8 ways to prevent your pipes from freezing in the winter
February 10, 2021
Feb. 10, 2021. Cold weather can cause your pipes to freeze and possibly burst. Water expands when it freezes and can cause your pipes to rupture because of the extra pressure. This usually does not happen where the ice is but further down the pipe between the ice and a faucet.
Exposed pipes are at risk for freezing and wind chill can cause pipes to freeze when cold air gets into unheated spaces through cracks and even small holes for cable and phone lines. Pipes in spaces like attics, basements and garages are susceptible to ice blockages.
You only need to be concerned about water supply pipes, not drain pipes, because supply pipes are only about an inch in diameter. It is much easier for them to freeze. Drain pipes are at least one and a half inches or larger in diameter. Although they carry water, they do not hold it and are not pressurized so they will not burst if some freezing occurs.
Speak to your Wyatt Dowling insurance broker
Ensure you check your policy wording or contact your local insurance branch if you are going to be away from your home for an extended period of time. Each of our insurance providers has different requirements that may need to be met in order to have coverage in the event your pipes do freeze and damage occurs.
Dylan Friesen, User Experience Designer at Western Financial Group.
How to stop your pipes from freezing
The best way to stop your pipes from freezing is to keep them at a temperature above zero. It is easy to protect your pipes from cold winter temperatures and you can accomplish it by using as many of these tips as possible.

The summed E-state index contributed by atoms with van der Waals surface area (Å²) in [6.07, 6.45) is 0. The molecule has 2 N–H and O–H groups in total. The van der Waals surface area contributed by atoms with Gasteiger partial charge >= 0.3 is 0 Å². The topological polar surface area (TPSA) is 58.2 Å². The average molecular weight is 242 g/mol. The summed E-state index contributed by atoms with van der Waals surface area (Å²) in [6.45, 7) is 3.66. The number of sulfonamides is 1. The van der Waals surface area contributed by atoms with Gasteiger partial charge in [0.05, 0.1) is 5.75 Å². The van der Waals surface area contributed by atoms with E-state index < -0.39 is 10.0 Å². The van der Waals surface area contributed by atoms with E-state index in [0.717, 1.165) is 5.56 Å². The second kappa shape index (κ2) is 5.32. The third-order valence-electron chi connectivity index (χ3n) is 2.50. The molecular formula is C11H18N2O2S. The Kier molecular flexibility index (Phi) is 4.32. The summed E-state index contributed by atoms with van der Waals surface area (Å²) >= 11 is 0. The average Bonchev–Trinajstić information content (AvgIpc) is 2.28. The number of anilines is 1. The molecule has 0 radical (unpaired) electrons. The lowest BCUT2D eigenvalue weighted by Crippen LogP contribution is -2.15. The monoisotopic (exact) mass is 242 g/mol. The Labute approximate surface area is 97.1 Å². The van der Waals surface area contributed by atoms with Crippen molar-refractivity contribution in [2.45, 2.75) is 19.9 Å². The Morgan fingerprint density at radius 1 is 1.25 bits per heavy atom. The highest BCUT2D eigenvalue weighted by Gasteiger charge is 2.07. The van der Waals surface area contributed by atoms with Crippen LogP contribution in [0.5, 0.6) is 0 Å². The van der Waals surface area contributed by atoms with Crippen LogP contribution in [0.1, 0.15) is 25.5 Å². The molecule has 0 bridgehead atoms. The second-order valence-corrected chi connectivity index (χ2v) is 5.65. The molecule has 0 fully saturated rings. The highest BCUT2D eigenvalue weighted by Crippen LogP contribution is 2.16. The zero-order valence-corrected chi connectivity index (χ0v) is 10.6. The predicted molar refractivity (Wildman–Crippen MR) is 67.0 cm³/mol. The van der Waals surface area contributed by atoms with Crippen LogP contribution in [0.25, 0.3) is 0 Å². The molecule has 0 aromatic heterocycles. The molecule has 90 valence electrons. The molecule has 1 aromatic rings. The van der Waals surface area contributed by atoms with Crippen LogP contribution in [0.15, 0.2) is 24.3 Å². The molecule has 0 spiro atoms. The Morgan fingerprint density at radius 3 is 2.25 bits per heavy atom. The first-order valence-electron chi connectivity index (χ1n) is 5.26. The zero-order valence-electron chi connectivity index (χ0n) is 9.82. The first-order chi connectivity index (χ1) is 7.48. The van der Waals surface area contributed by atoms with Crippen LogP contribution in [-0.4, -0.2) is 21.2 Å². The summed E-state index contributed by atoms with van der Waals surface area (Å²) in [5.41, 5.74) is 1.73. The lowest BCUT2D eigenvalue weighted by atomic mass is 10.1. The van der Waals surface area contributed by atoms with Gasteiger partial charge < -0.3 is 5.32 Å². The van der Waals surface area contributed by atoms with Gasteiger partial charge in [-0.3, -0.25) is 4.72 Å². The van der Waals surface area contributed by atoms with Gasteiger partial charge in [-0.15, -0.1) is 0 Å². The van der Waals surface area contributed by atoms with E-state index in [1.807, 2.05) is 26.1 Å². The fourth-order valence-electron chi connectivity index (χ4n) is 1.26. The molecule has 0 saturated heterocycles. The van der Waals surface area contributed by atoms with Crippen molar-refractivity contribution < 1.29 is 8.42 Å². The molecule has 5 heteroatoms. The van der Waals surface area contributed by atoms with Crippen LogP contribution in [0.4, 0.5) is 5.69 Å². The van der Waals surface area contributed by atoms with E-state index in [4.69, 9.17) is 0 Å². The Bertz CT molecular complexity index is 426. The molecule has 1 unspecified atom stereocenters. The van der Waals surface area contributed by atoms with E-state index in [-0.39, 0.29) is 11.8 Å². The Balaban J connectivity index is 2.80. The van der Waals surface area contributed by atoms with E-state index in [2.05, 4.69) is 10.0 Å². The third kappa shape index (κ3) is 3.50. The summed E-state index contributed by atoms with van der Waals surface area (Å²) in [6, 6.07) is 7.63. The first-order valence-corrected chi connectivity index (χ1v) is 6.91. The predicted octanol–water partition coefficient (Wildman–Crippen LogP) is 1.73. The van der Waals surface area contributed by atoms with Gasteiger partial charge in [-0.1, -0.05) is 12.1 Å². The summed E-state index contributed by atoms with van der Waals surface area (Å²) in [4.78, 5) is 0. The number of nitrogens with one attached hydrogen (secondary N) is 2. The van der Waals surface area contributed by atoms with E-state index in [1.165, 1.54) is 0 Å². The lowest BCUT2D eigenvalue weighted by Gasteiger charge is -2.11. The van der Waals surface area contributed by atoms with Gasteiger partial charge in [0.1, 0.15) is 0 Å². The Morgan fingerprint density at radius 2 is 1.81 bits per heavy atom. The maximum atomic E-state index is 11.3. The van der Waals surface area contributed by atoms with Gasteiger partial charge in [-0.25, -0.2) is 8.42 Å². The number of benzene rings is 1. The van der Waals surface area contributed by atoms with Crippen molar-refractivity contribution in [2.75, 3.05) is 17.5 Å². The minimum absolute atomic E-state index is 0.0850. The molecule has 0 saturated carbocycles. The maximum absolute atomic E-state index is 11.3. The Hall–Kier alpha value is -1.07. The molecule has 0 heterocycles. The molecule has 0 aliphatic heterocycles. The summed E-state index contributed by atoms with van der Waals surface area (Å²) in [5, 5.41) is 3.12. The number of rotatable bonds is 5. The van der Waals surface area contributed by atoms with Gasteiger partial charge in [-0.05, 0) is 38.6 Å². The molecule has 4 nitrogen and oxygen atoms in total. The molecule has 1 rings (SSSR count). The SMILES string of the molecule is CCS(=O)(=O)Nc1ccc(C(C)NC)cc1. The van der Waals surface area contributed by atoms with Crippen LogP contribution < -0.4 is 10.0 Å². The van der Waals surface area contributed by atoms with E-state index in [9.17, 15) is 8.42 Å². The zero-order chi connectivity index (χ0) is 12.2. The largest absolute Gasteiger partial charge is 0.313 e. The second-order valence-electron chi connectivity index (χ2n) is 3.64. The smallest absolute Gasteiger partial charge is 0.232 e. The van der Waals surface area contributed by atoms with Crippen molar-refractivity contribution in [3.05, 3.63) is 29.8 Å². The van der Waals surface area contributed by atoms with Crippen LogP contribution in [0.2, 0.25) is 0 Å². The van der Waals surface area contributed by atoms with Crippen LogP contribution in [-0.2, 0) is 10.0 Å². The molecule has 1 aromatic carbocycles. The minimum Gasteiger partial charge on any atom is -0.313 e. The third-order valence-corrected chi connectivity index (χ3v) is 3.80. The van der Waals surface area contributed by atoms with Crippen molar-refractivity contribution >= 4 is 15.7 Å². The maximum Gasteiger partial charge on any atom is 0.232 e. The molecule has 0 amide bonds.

Cover crawl spaces
Temporarily seal any crawl spaces using foam cut to the size of the vents. This will reduce the amount of cold air that gets into the crawlspace and will reduce the risk of your pipes freezing.
Put heating tape on exposed pipes
You can apply electrical heating tape to exterior pipes or pipes that are in unheated spaces. There are two different kinds. Manual heating tape needs to be plugged in and unplugged as needed. Self-monitoring heating tape has a sensor that will turn it on only when the pipe needs more heat.
Close garage doors
Make sure garage doors stay closed if pipes run through the garage.
Open cabinet doors
Opening kitchen and bathroom cabinets allows warm air to reach the plumbing and will help stop your pipes from freezing.
Let faucets drip
Allow faucets connected to exposed pipes to drip with cold water. Even a small trickle of water running through the pipe helps prevent it from freezing.
Do not lower the thermostat
If you are experiencing temperatures that are colder than normal, do not try to lower your utility bill by lowering the temperature. If you will be away, keep the thermostat at 12 degrees Celsius or higher.
Insulate basements, crawl spaces, and attics, and seal cracks around doors and windows.
Signs that your pipes are frozen
If you turn the water on and barely any comes out, your pipes are frozen.
Check exposed pipes for frost; if they are frosty, they could be frozen.
Odors coming from drains or faucets mean that pipes could be blocked by ice.
What to do if your pipes are frozen
If any frozen pipes have burst, call a plumber to avoid a flood. If they are frozen but not broken, take these steps to thaw them.
Turn the water off at the main shutoff valve.
Turn on a faucet so that water can flow through the pipe when the ice begins melting.
Heat the frozen section of pipe with a space heater, hairdryer, or an electric heating pad.
Apply heat until the water pressure returns.
Check all faucets in the house in case any other pipes have frozen.